Federal Housing Finance Agency (FHFA) Announces Reversal of Plans to Wind Down Fannie Mae and Freddie Mac
Early last week, recently-appointed director of the Federal Housing Finance Agency (FHFA) Melvin L. Watt, announced plans to keep GSEs Fannie Mae and Freddie Mac going strong. This new strategy is in stark contrast to the express goals of his predecessor Edward J. DeMarco, White House officials and other proposed legislation, such as the Housing Opportunities Move the Economy (HOME) Forward Act of 2014, that was aimed at dismantling the GSEs and shifting mortgage-lending risks back to the private sector. In his first speech as leader of the FHFA, Watt presented FHFA’s Strategic Plan for 2014, in which he stressed the Agency’s plan “to manage the present status of Fannie Mae and Freddie Mac” and maintain the dominance of those companies in the mortgage-lending market.
Watt explained that the reversal of Agency plans for GSE wind-down “is motivated by concerns about how such a reduction could adversely impact the health of the current housing finance market.” Rather than do away with Fannie Mae and Freddie Mac, Watt plans to strengthen those entities by improving market liquidity and loan-servicing standards. The Strategic Plan details include such measures as relaxation of the payment-history requirements for acquiring loans, quality control reviews, eliminating automatic loan-repurchase demands caused by mortgage-insurance rescission, clarification of Fannie Mae’s and Freddie Mac’s respective underwriting standards and the development of cure mechanisms for loan defects–rather than permitting the GSEs to simply insist on lender repurchase of defaulted loans as has been the case since the advent of the mortgage meltdown.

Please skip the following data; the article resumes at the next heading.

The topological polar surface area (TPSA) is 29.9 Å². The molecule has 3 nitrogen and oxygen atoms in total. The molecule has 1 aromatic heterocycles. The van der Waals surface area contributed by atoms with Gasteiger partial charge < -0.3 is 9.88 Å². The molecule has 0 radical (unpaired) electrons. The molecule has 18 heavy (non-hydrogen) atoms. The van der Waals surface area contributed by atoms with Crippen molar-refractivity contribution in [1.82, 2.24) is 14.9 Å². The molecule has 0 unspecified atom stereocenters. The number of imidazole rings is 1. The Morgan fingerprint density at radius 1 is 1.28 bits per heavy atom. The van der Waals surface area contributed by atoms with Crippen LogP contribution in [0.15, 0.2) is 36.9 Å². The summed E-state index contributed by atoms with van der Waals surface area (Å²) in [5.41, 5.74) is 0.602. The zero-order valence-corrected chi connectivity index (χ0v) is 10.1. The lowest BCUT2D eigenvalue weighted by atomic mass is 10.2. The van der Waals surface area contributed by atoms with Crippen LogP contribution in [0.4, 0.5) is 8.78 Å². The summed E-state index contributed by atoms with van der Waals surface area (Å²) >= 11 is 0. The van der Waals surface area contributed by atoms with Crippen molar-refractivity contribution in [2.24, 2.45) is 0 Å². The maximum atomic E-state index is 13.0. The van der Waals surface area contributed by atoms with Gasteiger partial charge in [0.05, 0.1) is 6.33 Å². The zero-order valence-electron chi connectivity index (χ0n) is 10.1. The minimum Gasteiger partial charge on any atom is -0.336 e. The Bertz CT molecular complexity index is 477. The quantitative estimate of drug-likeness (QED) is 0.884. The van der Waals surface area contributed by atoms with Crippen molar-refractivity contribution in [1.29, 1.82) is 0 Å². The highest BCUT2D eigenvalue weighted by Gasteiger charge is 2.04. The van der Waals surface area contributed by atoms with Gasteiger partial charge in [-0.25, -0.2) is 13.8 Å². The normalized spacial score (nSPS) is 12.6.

Notably, FHFA plans still include the goal of reducing taxpayer risk by expanding the role of private investment in the mortgage-lending market.
The proposed HOME Forward bill, currently pending approval by the Senate Banking Committee, was introduced last month by the Housing Financial Services Committee in an effort to wind down Fannie Mae and Freddie Mac over a period of five years. While the bill is expected to pass the committee, Watt’s new direction in FHFA strategy makes it likely that HOME Forward will lose support and momentum, and that Fannie Mae and Freddie Mac may be here to stay for much longer than expected.